Pre-plan your trip by knowing what type of weather conditions you may be traveling in. If possible, plan your routes on familiar, well lit, and improved roadways.
Allow for extra travel time; don’t be in a hurry to get where you are going.
Plan alternative routes to your destination; there may be a safer way to get where you need to go.
Keep your cell-phone or other media devices fully charged prior to travel, this may be your only source of information or communication.
Keep others informed about your time of departure, route of travel and expected time of arrival.
First and foremost Turn Around Don’t Drown®! Avoid ALL flooded roadways, and do not drive around barricades at Low Water Crossings regardless of how shallow or slow moving the surface water may appear to be flowing. Water covering a roadway may be hiding a washed out bridge or road bed…you may not be driving on an improved road!
Should you find yourself in a low-lying area during a flood, get to higher ground quickly. Avoid canyons, washes or ditches that can channel swift water.
If your car is stranded in swift moving water, don’t panic, stay calm and dial 911. Roll the window down on the downstream side (opposite side of the direction of water flow) of the vehicle and remain with your vehicle until help arrives.
If your car fills with water exit your vehicle through a sun roof or through the open window on the downstream side and remain in place on top of your vehicle.
If you are swept into fast moving floodwater outside of your car, place yourself in a Defensive Swim position, by floating on your back with your head up and chin on your chest and swimming with your feet pointing downstream. This allows you to kick away and maneuver yourself around debris with your legs prior to striking them.
In your Defensive Swim Position, always maneuver yourself around or over obstacles.
If you become stranded on something above the floodwater, e.g. car, tree, building, etc…stay put and wait for rescue. Do not enter or re-enter the floodwater.
When help arrives, stay calm and follow the directions of the rescue team.
Summer is in full effect and water activities are a great way to cool down and have fun. Water activities come with safety concerns and water enthusiasts should take precautionary measures to keep themselves and loved ones out of danger. The most severe and most feared water emergency is drowning. Drowning may not always look like someone in obvious distress. It can be fast and silent with very little splashing, waving, or yelling. Respond quickly when you notice someone displaying the following uncontrolled signs:
Head low in the water, mouth at water level
Head tilted back with mouth open
Eyes glassy and empty, unable to focus
No response when you ask if they’re ‘OK’
Hair over forehead or eyes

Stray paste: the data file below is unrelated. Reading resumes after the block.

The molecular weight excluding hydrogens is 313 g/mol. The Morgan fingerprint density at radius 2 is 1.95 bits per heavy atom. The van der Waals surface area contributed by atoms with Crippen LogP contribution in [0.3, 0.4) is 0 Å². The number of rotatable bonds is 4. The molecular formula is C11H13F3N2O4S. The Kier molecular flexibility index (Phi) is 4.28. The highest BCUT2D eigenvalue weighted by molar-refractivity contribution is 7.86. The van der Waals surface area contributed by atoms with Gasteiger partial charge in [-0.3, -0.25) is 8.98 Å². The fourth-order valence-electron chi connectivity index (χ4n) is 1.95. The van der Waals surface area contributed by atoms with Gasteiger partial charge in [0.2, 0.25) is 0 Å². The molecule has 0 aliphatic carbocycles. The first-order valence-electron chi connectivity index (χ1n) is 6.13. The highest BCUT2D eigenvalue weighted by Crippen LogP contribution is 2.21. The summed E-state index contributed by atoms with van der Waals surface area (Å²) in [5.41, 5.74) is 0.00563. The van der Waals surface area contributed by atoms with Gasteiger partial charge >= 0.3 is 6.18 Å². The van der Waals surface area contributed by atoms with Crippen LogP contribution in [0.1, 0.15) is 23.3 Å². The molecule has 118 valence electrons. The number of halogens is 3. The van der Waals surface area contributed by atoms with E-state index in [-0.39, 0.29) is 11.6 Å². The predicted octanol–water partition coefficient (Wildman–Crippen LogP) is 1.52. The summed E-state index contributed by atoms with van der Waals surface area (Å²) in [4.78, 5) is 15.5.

Not using legs – Vertical
Hyperventilating or gasping
Trying to swim in a particular direction but not making progress
There are some special considerations to be taken when swimming in open bodies of water as swimmers often have to share the lake with wildlife, boaters and other recreational water vehicles. In addition to the above safety tips, observe the following safety tips specific to open bodies of water:
Know your location and, if on a boat, be able to give a description of the boat you are on in case of an emergency.
Know how many people are in your group and perform periodic headcounts to ensure all guests are accounted for.
If someone is missing, know where the person was last seen and what he/she was wearing.
Protect your feet from jagged rocks, broken glass or other sharp objects by wearing water shoes.
Carbon Monoxide (CO) Emissions – Boaters should refrain from idling the motor for extended periods of time. Swimmers should stay away from exhaust vent areas and avoid swimming near or under the swim platform or back deck. Carbon monoxide is colorless, odorless and tasteless. The CO emitted from boating traffic can pose a serious threat to boaters and swimmers. Early symptoms of CO poisoning are headache, nausea, weakness, irritated eyes, and dizziness. These symptoms are often confused with intoxication or motion sickness.
Bacteria - Refrain from swimming after flooding or heavy rains. Unlike swimming pools, natural waters are not chlorinated or disinfected. The risk of bacterial infection increases after heavy rains due to hazardous matter washing into the lakes and streams.
Water Depth Visibility – Do not jump or dive into the water if you are uncertain of the depth of the water. It can be difficult to determine how deep the water is and jumping into shallow water can cause serious injury or death.
Reptiles, Insects and other Critters – Stay away from wildlife. Swimmers share the water with many animals, reptiles, insects and other critters. The number of occupants increases after heavy rains and flooding. It is best to refrain from swimming in lakes and rivers after major rains and flooding.